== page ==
The corporate ladder is redundant
The corporate ladder – that icon of career progress – would seem to have had its day with future workplace ‘stars’ making their difference by moving sideways as well as up. The conventional ladder model, where people move up a step/promotion at a time dates from the industrial revolution and has served its purpose where economies of scale, standardisation and mass production are the organisational focus.
The world is already different to this in many millions of organisations and will be increasingly so. Agility, flexibility and nimbleness will be the order of the day, allowing organisations to be more responsive to the climate in which they operate and the opportunities that emerge. Similar attributes will be needed in the workforce too – the ability to flex, to acquire new skills, to generate and get comfortable with constant change, to go where one is needed in the organisation even if that isn’t your job. It suggests a career path that is no longer a straight line, upward trajectory.
Workforce demands freedom…
For leaders this future may look exciting and scary by equal measure. On the one hand, creating the culture that appeals to a far more demanding millennial workforce who want greater freedom, less control and a purpose they believe in is part of the challenge. Set this alongside older workers who are used to a more structured environment with a clear hierarchy and well-defined authorities and ‘rules’ and we have a potential clash.
Yet the hierarchical and highly structured model is dissolving – hastened by technology and connectivity for sure, but also because it doesn’t serve the ability to respond in a less certain, increasingly complex business environment. It’s been estimated that companies have flattened out by around 25% over the past 25 years, with several layers of management taken out. This means easier access to, and greater exposure for, the leaders of the organisation.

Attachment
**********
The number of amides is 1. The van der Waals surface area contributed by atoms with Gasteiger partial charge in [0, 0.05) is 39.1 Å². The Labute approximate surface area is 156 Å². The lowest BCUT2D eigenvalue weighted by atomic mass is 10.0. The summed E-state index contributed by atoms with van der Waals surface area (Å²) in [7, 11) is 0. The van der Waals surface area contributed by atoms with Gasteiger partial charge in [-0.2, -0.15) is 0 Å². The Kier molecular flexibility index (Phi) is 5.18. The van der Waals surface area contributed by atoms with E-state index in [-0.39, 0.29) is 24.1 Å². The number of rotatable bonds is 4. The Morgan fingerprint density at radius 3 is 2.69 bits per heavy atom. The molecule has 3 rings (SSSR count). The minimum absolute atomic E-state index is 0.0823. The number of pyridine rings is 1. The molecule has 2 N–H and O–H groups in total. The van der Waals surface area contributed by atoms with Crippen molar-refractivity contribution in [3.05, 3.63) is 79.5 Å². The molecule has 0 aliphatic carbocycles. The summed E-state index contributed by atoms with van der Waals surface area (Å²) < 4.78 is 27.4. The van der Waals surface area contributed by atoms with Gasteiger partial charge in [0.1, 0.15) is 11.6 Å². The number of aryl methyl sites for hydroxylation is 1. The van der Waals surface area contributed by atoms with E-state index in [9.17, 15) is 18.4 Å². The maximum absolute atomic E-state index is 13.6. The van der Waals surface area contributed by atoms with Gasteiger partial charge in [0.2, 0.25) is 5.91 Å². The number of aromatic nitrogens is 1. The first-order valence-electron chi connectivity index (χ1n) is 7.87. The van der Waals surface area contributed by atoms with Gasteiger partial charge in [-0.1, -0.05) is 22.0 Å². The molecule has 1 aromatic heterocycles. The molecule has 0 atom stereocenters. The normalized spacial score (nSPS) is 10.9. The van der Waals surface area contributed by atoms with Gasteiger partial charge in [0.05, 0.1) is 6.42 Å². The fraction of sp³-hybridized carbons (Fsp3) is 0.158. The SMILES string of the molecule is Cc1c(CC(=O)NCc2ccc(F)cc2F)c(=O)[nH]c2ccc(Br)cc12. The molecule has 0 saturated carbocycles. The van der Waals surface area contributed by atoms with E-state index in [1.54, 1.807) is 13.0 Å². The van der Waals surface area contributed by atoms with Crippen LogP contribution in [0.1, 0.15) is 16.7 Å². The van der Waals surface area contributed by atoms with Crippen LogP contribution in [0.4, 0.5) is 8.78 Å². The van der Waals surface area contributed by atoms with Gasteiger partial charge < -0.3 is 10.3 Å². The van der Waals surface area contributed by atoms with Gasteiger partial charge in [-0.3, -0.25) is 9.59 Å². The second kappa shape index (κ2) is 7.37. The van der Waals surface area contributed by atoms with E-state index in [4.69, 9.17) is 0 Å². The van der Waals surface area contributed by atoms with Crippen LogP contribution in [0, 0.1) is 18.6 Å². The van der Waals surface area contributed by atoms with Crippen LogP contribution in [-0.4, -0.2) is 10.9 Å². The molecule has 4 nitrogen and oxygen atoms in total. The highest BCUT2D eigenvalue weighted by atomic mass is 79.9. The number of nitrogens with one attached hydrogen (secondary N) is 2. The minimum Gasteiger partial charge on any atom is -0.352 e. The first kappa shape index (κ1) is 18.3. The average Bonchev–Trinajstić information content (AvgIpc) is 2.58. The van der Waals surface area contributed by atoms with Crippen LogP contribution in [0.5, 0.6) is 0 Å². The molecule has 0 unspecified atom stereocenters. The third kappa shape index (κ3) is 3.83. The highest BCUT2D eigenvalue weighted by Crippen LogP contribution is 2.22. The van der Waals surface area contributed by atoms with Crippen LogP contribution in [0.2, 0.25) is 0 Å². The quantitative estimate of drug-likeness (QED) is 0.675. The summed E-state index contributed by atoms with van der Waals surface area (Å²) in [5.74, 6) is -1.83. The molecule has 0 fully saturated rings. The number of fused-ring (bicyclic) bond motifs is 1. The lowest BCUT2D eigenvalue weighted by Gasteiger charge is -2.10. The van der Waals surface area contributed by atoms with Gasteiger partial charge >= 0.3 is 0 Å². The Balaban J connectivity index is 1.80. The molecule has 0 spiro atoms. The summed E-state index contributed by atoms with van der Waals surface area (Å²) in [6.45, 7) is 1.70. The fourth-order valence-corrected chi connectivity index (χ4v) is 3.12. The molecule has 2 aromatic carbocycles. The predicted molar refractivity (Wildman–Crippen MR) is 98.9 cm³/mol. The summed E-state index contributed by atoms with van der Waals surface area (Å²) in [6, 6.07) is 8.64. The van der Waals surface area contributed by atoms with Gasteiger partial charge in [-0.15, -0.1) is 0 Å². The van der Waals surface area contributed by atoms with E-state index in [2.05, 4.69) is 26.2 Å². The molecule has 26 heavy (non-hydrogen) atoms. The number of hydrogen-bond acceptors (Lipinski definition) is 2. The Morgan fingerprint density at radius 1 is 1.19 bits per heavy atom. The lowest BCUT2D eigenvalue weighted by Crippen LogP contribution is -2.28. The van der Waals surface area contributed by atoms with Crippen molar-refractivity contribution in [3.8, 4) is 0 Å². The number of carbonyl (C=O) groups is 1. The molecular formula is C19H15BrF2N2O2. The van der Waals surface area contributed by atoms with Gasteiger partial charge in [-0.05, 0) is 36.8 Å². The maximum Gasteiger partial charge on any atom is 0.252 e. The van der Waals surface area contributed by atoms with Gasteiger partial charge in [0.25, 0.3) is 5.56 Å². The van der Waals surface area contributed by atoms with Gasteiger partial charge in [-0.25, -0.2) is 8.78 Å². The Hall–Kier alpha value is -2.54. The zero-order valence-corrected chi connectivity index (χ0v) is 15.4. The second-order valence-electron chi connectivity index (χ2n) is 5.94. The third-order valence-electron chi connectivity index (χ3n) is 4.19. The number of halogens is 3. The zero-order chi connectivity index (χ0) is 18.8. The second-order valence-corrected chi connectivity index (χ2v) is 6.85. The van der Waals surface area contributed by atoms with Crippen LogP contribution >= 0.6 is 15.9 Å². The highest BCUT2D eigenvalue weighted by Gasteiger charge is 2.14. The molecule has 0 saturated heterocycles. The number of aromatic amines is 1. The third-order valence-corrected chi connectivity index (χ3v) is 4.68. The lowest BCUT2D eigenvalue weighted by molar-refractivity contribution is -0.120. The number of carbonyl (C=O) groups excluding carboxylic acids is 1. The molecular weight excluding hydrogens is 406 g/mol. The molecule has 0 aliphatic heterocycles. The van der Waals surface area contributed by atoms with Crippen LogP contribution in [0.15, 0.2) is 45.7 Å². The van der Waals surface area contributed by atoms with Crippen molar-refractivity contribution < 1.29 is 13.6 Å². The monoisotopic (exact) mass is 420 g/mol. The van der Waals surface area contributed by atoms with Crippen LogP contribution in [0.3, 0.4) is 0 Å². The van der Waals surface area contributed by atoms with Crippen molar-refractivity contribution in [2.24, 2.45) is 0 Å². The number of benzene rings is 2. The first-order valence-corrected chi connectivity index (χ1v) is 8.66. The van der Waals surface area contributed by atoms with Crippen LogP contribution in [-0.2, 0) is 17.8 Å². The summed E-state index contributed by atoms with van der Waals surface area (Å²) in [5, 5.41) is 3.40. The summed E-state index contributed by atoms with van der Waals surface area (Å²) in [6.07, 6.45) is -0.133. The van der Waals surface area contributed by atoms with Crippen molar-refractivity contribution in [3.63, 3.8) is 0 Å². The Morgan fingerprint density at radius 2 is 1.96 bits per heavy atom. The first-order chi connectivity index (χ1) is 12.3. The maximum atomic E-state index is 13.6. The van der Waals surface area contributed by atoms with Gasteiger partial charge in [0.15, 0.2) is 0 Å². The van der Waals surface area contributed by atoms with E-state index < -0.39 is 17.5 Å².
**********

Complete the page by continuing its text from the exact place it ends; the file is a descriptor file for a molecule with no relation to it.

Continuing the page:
So, as leaders, we really need to be thinking about our future leadership practices and how to create a workplace that will accommodate increasingly diverse age groups, talents and ways of working, opening up career paths and opportunities that encourage people to stay and grow with the organisation
Creating space for intrapreneurs…
For younger workers this will be about a more intrapreneurial style of working – allowing people to act like entrepreneurs within the business; direct access to the most senior management to put ideas forward and then take ownership of the projects. It’s also about growth through moving between teams, work streams and departments, acquiring new skills and broader perspectives. This more fluid approach will benefit the individual and the business.
And, whilst this zig-zag career build may likely feel alien to our longer-established people they have a vital role, not least in helping younger colleagues develop. As leaders we have a responsibility to help our more mature and/or more change averse colleagues transition into this new world, to help them appreciate the value they can add and to support them in learning to add that value in different ways